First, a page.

Investigator: Di Xu
Funding: National Science Foundation AERA Grants Program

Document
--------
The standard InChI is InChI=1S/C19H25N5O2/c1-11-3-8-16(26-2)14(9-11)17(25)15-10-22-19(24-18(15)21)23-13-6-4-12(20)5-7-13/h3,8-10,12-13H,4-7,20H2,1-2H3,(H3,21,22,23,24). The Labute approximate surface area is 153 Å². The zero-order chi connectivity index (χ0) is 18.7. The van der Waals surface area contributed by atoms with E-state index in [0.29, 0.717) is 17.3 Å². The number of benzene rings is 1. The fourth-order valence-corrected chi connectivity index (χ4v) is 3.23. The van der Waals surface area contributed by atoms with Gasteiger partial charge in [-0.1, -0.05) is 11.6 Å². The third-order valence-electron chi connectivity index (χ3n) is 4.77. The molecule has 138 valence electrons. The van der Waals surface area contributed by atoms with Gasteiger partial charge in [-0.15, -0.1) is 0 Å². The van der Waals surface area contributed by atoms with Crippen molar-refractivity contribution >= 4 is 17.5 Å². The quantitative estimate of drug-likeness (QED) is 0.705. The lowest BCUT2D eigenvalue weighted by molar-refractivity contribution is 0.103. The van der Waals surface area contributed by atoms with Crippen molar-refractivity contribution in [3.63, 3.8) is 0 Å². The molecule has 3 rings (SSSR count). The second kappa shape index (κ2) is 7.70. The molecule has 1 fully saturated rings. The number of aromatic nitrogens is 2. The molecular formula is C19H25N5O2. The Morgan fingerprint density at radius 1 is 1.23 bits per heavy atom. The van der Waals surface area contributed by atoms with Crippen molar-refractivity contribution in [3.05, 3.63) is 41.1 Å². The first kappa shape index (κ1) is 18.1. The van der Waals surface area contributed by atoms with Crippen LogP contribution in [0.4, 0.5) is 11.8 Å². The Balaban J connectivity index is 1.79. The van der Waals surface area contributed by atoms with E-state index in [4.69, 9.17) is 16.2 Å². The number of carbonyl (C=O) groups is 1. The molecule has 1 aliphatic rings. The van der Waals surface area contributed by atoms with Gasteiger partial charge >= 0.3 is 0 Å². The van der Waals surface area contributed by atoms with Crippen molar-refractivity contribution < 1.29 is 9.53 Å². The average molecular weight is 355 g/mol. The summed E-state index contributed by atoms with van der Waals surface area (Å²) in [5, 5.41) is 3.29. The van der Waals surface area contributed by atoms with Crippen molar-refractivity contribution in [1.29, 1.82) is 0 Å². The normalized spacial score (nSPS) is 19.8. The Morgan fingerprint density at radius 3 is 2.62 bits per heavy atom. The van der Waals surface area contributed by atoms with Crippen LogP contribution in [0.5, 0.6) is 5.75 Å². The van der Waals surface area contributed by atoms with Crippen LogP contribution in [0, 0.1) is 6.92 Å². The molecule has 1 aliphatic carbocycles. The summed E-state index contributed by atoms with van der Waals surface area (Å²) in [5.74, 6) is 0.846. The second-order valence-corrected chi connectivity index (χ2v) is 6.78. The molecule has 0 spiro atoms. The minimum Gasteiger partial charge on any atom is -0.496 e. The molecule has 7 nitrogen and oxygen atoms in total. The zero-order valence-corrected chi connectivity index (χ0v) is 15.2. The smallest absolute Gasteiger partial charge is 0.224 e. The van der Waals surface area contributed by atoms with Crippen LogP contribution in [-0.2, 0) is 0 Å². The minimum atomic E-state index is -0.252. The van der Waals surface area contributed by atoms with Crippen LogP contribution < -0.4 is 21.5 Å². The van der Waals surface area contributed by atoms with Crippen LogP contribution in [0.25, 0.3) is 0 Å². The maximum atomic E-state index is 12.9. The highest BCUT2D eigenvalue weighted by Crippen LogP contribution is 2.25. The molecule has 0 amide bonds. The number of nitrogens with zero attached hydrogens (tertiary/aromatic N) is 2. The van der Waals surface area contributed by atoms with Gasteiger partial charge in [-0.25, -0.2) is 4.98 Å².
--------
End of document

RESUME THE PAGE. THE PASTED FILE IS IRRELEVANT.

Due to increases in tuition and fees for higher education, students who might once have entered college in the four-year sector are now considering entry into the two-year sector, using community college as a stepping stone to four-year institutions. Using the Education Longitudinal Study of 2002, this study intends to extend the current literature on the transfer function of community colleges in four major ways: first, the bulk of research in this area focuses on students who graduated from high school in the early 1990s. Given the recent trends of increasing enrollment in community colleges, this study will update our understanding of the current transfer function of community colleges. Second, in addition to student academic outcomes, this study will also examine the impacts of initial enrollment in community colleges on student labor market outcomes. Third, while a large volume of studies have examined the possible disparity in students’ academic outcomes, there is less consensus over the mechanisms generating such disparity. Using the rich information available in ELS:2002, I will explore four potential mechanisms, including slowing down academic progress, obstacles against transfer, negative transfer shock, and loss of credits upon transfer. Finally, given the vast and growing compositional heterogeneity among undergraduates, there is little reason to think that the “treatment” of initiating in community colleges affects all students in the same way. Therefore, I will tease out how the impacts of taking the community college route to a bachelor’s degree vary according to student characteristics, particularly by level of academic preparation.